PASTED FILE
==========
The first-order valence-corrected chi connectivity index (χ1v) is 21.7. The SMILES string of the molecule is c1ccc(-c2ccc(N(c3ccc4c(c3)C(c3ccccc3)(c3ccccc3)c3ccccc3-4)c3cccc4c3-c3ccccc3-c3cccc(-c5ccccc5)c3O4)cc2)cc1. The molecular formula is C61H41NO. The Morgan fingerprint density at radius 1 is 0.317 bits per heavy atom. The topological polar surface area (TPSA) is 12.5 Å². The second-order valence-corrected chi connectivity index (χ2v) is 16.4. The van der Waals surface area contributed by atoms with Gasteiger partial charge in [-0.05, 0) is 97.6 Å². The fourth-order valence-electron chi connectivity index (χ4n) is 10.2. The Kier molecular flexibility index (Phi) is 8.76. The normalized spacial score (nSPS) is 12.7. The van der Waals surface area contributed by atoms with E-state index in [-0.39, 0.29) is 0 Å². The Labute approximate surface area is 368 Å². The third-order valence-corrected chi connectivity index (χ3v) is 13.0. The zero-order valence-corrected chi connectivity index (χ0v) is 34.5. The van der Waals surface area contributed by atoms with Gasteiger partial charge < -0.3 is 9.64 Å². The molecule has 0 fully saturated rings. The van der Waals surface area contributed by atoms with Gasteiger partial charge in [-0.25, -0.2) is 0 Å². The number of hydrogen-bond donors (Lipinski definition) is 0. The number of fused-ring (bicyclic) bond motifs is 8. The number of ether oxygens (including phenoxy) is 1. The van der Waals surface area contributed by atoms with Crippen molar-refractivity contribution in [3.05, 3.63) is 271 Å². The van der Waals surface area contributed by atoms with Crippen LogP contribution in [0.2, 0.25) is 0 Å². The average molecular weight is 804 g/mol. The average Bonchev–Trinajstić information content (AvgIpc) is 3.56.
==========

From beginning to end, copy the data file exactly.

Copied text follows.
The first-order valence-corrected chi connectivity index (χ1v) is 21.7. The SMILES string of the molecule is c1ccc(-c2ccc(N(c3ccc4c(c3)C(c3ccccc3)(c3ccccc3)c3ccccc3-4)c3cccc4c3-c3ccccc3-c3cccc(-c5ccccc5)c3O4)cc2)cc1. The molecular formula is C61H41NO. The Morgan fingerprint density at radius 1 is 0.317 bits per heavy atom. The topological polar surface area (TPSA) is 12.5 Å². The second-order valence-corrected chi connectivity index (χ2v) is 16.4. The van der Waals surface area contributed by atoms with Gasteiger partial charge in [-0.05, 0) is 97.6 Å². The fourth-order valence-electron chi connectivity index (χ4n) is 10.2. The Kier molecular flexibility index (Phi) is 8.76. The normalized spacial score (nSPS) is 12.7. The van der Waals surface area contributed by atoms with E-state index in [-0.39, 0.29) is 0 Å². The Labute approximate surface area is 368 Å². The third-order valence-corrected chi connectivity index (χ3v) is 13.0. The zero-order valence-corrected chi connectivity index (χ0v) is 34.5. The van der Waals surface area contributed by atoms with Gasteiger partial charge < -0.3 is 9.64 Å². The molecule has 0 fully saturated rings. The van der Waals surface area contributed by atoms with Gasteiger partial charge in [-0.25, -0.2) is 0 Å². The number of hydrogen-bond donors (Lipinski definition) is 0. The number of fused-ring (bicyclic) bond motifs is 8. The number of ether oxygens (including phenoxy) is 1. The van der Waals surface area contributed by atoms with Crippen molar-refractivity contribution in [3.05, 3.63) is 271 Å². The van der Waals surface area contributed by atoms with Crippen LogP contribution in [0.2, 0.25) is 0 Å². The average molecular weight is 804 g/mol. The average Bonchev–Trinajstić information content (AvgIpc) is 3.56.